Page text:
David Earl Johnson, LICSW

3 minute read

I’ve been reviewing articles on the web about trauma informed care (TIC) and how these concepts might be applied to management and supervision. There is not a lot to be found. What I have found I will report on in an upcoming newsletter article.

In the literature search I’ve made, there are occasional hints about how TIC principles might be applied to supervision and management, and about the conflicting roles supervisors are called on to play. The Office of Head Start in a technical paper on Reflective Supervision made some interesting observations. (Early Head Start National Resource Center in collaboration with the Office of Head Start. (2010). Reflective Supervision: A Tool for Relationship¬Based EHS Services (TECHNICAL ASSISTANCE PAPER No. 13). U.S. Department of Health and Human Services Administration for Children and Families Office of Head Start.)

“Supervisors also worry about crossing similar boundaries between themselves and their staff in reflective supervision. Some supervisors are concerned that strong feelings of anger or sadness about the staff member’s own life may emerge because of a situation with a family. Whereas others worry that conflicts will arise when staff members are released from the traditional top down relationship between supervisors and employees and that it will be difficult to complete more ordinary administrative tasks….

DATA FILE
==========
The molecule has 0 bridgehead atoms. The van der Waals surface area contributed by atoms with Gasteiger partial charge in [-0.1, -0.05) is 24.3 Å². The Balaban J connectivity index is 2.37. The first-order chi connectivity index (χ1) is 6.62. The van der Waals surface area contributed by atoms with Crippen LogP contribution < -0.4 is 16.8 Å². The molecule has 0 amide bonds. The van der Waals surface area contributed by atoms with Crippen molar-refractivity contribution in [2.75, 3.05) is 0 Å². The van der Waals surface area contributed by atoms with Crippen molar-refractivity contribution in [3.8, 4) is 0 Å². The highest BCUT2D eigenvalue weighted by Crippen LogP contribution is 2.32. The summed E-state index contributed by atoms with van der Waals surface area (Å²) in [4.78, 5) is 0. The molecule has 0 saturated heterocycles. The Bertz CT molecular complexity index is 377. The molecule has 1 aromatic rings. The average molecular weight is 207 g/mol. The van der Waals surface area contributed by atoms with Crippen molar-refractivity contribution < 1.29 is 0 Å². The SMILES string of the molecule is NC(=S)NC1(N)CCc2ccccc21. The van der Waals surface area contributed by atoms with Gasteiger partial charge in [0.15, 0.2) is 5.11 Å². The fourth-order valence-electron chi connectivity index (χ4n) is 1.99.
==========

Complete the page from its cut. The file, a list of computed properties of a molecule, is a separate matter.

Supervisors also worry about doing the mutual work of reflective supervision and then being in a position of possibly having to assert authority over the same staff member. However, several EHS programs using reflective supervision report that there is greater staff member satisfaction and less turnover because people feel supported in solving problems while they are small.”

It would appear they are asserting that the very nature of traditional administrative supervision may create barriers to solving problems early and interfere with staff satisfaction. From my own experience as a manager/supervisor that indeed appears true. Good clinical supervision requires a foundation of honesty and trust. The conflicting philosophy of administrative supervision makes that level of honesty and trust difficult to achieve and rarely accomplished.

TIC Tip of the Week:

Is there an inherent conflict of interest in the roles of clinical and administrative supervision? I don’t think so. The effectiveness of supervision and management is based on what works with people. Those methods are very similar to what works with clients. Its all about the relationship and the foundation of honesty and trust.

Think about those difficult experiences you’ve had with the supervisory relationship. How many difficult experiences could have been avoided? We often hear that supervision is not therapy. There are some important differences. However, how might they be made more similar as a way to decrease negative experiences?

There are some tried and true models of management/supervision that seek that balance. I will explore them in a future article.

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